John Mensah Sarbah, the first of the activist lawyer statesmen whose works have so marked Ghanaian history.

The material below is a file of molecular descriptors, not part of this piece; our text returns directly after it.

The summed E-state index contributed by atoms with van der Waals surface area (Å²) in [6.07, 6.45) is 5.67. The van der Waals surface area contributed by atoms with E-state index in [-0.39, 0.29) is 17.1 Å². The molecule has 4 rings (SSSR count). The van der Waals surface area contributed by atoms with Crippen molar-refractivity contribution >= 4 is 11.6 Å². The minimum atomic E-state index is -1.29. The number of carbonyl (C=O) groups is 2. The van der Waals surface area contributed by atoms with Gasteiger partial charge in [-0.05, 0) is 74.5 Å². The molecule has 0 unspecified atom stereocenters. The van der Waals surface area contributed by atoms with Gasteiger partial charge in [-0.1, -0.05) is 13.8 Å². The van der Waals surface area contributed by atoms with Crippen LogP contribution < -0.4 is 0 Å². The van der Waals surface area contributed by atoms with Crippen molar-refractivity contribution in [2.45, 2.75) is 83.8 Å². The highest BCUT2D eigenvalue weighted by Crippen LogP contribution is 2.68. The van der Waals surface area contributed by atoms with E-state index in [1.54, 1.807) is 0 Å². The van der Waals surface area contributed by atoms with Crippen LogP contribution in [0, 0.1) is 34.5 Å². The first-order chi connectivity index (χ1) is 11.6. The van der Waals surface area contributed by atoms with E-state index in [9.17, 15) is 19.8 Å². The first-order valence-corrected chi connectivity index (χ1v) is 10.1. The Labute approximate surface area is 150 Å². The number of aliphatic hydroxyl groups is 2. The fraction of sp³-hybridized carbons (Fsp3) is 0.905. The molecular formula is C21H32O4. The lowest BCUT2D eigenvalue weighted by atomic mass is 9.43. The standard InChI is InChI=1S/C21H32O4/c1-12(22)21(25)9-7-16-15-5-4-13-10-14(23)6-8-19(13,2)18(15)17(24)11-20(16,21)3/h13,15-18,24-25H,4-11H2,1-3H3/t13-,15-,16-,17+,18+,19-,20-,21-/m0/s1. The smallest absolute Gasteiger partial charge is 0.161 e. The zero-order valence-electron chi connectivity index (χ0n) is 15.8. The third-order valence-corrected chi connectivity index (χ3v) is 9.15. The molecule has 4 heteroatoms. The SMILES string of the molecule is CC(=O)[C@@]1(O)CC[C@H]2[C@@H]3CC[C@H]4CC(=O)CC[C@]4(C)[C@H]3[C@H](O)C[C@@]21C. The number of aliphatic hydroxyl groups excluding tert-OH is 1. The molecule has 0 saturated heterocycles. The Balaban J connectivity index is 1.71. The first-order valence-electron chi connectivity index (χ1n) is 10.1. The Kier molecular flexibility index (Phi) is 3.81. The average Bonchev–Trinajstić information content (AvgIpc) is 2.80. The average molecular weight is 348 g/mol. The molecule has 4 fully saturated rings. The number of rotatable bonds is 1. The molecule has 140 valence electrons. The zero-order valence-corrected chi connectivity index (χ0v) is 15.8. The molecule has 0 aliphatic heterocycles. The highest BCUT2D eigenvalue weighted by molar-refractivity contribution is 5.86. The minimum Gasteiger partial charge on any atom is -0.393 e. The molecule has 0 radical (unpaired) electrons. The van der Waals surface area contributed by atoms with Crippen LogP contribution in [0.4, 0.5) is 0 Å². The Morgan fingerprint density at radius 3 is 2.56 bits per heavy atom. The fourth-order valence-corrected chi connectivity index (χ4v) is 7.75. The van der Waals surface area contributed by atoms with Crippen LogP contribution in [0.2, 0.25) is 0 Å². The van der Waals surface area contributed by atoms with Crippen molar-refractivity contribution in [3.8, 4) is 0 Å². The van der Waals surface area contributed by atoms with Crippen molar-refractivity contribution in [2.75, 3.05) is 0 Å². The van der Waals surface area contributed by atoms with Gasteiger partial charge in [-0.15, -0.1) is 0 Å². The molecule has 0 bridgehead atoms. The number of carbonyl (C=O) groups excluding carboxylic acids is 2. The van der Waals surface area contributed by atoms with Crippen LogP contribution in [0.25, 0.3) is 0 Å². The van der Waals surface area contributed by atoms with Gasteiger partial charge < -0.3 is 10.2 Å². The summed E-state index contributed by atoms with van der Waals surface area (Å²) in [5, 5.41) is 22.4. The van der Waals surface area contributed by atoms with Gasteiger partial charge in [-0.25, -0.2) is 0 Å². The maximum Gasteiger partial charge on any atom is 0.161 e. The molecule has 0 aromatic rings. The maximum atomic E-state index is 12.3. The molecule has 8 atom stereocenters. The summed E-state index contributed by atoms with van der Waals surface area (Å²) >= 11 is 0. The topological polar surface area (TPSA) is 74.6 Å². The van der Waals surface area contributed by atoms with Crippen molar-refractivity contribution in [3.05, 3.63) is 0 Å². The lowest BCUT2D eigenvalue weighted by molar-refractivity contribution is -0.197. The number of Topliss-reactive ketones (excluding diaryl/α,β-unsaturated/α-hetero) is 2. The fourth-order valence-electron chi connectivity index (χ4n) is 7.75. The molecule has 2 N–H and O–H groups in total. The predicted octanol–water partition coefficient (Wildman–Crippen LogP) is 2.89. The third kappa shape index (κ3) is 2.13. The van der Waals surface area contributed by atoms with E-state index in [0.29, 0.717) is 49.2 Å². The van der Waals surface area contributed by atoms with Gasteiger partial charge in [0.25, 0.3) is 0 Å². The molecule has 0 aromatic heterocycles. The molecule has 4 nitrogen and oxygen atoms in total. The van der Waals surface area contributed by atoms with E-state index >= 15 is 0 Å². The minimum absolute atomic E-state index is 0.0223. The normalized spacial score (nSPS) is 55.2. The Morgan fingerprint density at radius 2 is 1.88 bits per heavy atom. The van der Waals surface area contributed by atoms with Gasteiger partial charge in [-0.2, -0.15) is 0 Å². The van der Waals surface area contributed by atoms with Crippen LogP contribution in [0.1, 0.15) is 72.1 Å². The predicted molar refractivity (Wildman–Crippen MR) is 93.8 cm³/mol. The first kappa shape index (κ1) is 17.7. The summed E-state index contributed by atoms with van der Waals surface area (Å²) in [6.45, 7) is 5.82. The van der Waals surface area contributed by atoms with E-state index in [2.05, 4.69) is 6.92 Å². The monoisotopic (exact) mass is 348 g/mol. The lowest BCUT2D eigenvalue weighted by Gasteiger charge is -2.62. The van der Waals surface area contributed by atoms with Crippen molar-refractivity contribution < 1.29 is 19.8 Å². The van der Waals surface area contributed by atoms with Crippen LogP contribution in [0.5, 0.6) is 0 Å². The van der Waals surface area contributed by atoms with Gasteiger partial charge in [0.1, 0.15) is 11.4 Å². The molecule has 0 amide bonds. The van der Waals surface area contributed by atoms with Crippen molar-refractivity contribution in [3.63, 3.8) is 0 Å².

Great Sarbah was the first formally trained Ghanaian lawyer and the author of the seminal work, Fanti Customary Laws, where he sought to set down the rules and principles of customary law, a tradition followed by subsequent generations of legal scholars such as Joseph Casely Hayford, J.B. Danquah, and Nii Amaah Ollenu. Their works served to reinforce the historic bargain and duality which characterise the Ghanaian legal environment - the coexistence of customary law and the received English law, both statutory and common law. Thus Ghana, like many other African countries, has a plural legal system, which the founders of our nation have chosen as an instrument of nation - building. The judges, both in colonial times and especially since independence, have been particularly resourceful in the development of this instrument, and have been adept at fashioning a peculiarly Ghanaian law, which is a fusion of the ancient customary law and the received common law.